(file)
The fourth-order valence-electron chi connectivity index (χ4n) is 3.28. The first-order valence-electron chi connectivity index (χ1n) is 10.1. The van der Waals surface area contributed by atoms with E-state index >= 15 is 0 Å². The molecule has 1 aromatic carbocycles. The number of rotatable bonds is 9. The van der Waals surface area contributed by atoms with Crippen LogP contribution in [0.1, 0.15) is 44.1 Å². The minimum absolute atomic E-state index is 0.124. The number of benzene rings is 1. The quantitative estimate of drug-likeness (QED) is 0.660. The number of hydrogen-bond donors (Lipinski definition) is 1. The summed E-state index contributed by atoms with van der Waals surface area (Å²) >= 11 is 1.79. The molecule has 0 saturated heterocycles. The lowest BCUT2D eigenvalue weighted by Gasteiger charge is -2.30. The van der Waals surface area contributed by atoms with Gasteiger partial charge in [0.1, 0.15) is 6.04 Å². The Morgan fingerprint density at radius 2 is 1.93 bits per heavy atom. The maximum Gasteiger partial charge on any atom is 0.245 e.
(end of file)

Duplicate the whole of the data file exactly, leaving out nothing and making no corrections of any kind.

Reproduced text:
The fourth-order valence-electron chi connectivity index (χ4n) is 3.28. The first-order valence-electron chi connectivity index (χ1n) is 10.1. The van der Waals surface area contributed by atoms with E-state index >= 15 is 0 Å². The molecule has 1 aromatic carbocycles. The number of rotatable bonds is 9. The van der Waals surface area contributed by atoms with Crippen LogP contribution in [0.1, 0.15) is 44.1 Å². The minimum absolute atomic E-state index is 0.124. The number of benzene rings is 1. The quantitative estimate of drug-likeness (QED) is 0.660. The number of hydrogen-bond donors (Lipinski definition) is 1. The summed E-state index contributed by atoms with van der Waals surface area (Å²) >= 11 is 1.79. The molecule has 0 saturated heterocycles. The lowest BCUT2D eigenvalue weighted by Gasteiger charge is -2.30. The van der Waals surface area contributed by atoms with Gasteiger partial charge in [0.1, 0.15) is 6.04 Å². The Morgan fingerprint density at radius 2 is 1.93 bits per heavy atom. The maximum Gasteiger partial charge on any atom is 0.245 e.